While this leads to some cheap laughs at the expense of Timmy’s speech impediment, I believe there is an even deeper connotative meaning that can be decoded from this situation. In this scene, Timmy is physically prevented from communicating with a nondisabled individual; however, his disabled friend, Jimmy, is able to understand him perfectly. What I find so incredible about the Timmy character is that he perfectly represents the traditional interaction of the disabled with the nondisabled public. While we are all individuals, with different personalities and abilities, many nondisabled individuals seem to only hear us speaking the gibberish of a young child, treating us accordingly by raising their voice, speaking slowly, and avoiding any big words or subjects of consequence. I feel that what the creators of this series are really trying to do with the Timmy character is not to satirize a boy with a disabled, but rather, poke fun at the traditional perceptions of what our society constructs to be the ‘disabled child’.

Unfortunately, I fear this is a fairly accurate portrayal of the mainstream perception of the disabled, whether it is an overt or subliminal understanding. It is for this reason that advocates of the disabled and disabled activists must band together to encourage people to stop trying to see people with disabilities, but rather, to simply listen.


Rumble in the Jungle: Tropic Thunder vs Intellectual Disabilities (repost)

Last year, Internets were abuzz over the past few weeks over the launch of the new Ben Stiller movie “Tropic Thunder” and the American-led boycott by advocates for individuals with intellectual disabilities. The argument is that the movie presents a negative representation of individuals with intellectual disabilities through a borderline-obsessive use of the word “retard” and a “Simple Jack” storyline, which allegedly aims for cheap laughs at the expense of people with intellectual disabilities.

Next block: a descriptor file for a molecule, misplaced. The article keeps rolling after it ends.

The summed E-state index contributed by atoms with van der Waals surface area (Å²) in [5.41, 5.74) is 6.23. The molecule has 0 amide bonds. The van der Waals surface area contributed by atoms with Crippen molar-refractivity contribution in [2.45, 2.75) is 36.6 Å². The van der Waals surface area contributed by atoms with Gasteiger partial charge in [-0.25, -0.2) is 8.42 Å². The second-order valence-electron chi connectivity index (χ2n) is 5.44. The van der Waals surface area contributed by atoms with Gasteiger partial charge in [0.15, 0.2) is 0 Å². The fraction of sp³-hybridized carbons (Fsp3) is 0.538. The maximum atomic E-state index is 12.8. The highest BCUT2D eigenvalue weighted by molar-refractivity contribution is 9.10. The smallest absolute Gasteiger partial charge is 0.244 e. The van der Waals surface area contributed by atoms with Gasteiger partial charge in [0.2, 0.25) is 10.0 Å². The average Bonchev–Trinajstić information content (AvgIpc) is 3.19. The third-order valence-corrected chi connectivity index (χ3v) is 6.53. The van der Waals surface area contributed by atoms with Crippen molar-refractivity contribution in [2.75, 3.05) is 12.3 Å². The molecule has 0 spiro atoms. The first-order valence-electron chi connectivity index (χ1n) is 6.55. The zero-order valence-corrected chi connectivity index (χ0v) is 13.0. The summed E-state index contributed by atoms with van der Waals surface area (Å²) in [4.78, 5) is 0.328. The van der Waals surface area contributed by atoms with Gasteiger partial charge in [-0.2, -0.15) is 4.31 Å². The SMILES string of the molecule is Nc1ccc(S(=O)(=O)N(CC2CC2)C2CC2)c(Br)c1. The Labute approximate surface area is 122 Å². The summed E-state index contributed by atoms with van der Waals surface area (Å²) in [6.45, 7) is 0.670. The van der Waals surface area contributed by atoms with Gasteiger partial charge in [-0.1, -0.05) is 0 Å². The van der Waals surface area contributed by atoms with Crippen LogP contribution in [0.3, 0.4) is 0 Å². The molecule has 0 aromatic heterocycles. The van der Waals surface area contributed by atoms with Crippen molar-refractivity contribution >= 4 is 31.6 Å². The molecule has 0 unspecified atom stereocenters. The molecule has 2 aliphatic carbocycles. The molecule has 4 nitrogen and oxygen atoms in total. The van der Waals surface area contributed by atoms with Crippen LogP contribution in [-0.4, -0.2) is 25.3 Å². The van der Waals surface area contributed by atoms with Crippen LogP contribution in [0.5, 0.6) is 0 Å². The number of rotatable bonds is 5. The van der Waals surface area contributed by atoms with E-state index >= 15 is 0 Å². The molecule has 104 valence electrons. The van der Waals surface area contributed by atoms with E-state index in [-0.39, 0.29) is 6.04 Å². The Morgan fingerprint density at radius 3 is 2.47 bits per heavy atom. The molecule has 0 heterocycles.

Being a disabled advocate who is currently studying representations of disabilities in the media, I had to check out this movie and see what all the buzz was about. Although not immediately sure how I felt about the movie, upon further reflection I’ve decided I quite enjoyed it and don’t agree that this movie slanders individuals with disabilities.

Now, before I go any further, I will admit that I have never been diagnosed with an intellectual disability and do not consider myself to be directly a part of that community, although I did coach a Special Olympics hockey team for several years.